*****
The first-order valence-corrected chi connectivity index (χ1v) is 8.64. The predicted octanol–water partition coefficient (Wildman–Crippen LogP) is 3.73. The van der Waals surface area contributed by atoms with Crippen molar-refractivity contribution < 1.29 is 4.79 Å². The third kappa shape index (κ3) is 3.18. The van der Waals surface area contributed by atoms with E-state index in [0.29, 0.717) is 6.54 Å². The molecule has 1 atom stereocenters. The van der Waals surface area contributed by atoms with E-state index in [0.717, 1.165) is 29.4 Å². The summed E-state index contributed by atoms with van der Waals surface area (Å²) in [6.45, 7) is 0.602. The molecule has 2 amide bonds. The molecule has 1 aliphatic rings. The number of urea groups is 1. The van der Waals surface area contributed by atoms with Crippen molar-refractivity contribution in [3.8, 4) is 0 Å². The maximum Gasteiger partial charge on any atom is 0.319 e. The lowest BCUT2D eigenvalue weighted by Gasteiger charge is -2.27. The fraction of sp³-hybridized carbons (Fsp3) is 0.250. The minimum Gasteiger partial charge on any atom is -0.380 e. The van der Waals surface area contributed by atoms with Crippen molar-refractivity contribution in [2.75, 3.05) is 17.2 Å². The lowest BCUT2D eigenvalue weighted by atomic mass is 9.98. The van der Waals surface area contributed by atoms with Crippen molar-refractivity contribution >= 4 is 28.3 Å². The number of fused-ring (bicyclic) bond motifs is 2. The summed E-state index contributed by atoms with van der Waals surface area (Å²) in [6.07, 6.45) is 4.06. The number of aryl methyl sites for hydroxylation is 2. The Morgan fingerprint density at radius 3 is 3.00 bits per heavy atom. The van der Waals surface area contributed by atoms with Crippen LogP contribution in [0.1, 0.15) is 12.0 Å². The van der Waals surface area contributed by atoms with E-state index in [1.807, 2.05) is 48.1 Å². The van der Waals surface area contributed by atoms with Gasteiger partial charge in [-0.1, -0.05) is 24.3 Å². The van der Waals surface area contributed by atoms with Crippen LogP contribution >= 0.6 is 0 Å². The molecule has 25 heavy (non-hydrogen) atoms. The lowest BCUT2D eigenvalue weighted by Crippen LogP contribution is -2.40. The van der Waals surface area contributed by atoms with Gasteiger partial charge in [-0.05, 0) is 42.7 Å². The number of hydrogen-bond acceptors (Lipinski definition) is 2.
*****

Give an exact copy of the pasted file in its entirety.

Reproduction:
The first-order valence-corrected chi connectivity index (χ1v) is 8.64. The predicted octanol–water partition coefficient (Wildman–Crippen LogP) is 3.73. The van der Waals surface area contributed by atoms with Crippen molar-refractivity contribution < 1.29 is 4.79 Å². The third kappa shape index (κ3) is 3.18. The van der Waals surface area contributed by atoms with E-state index in [0.29, 0.717) is 6.54 Å². The molecule has 1 atom stereocenters. The van der Waals surface area contributed by atoms with E-state index in [0.717, 1.165) is 29.4 Å². The summed E-state index contributed by atoms with van der Waals surface area (Å²) in [6.45, 7) is 0.602. The molecule has 2 amide bonds. The molecule has 1 aliphatic rings. The number of urea groups is 1. The van der Waals surface area contributed by atoms with Crippen molar-refractivity contribution in [3.8, 4) is 0 Å². The maximum Gasteiger partial charge on any atom is 0.319 e. The lowest BCUT2D eigenvalue weighted by Gasteiger charge is -2.27. The fraction of sp³-hybridized carbons (Fsp3) is 0.250. The minimum Gasteiger partial charge on any atom is -0.380 e. The van der Waals surface area contributed by atoms with Crippen molar-refractivity contribution in [2.75, 3.05) is 17.2 Å². The lowest BCUT2D eigenvalue weighted by atomic mass is 9.98. The van der Waals surface area contributed by atoms with Crippen molar-refractivity contribution >= 4 is 28.3 Å². The number of fused-ring (bicyclic) bond motifs is 2. The summed E-state index contributed by atoms with van der Waals surface area (Å²) in [6.07, 6.45) is 4.06. The number of aryl methyl sites for hydroxylation is 2. The Morgan fingerprint density at radius 3 is 3.00 bits per heavy atom. The van der Waals surface area contributed by atoms with Crippen LogP contribution in [0.1, 0.15) is 12.0 Å². The van der Waals surface area contributed by atoms with E-state index in [1.807, 2.05) is 48.1 Å². The van der Waals surface area contributed by atoms with Gasteiger partial charge in [-0.1, -0.05) is 24.3 Å². The van der Waals surface area contributed by atoms with Crippen LogP contribution >= 0.6 is 0 Å². The molecule has 25 heavy (non-hydrogen) atoms. The lowest BCUT2D eigenvalue weighted by Crippen LogP contribution is -2.40. The van der Waals surface area contributed by atoms with Gasteiger partial charge in [-0.05, 0) is 42.7 Å². The number of hydrogen-bond acceptors (Lipinski definition) is 2.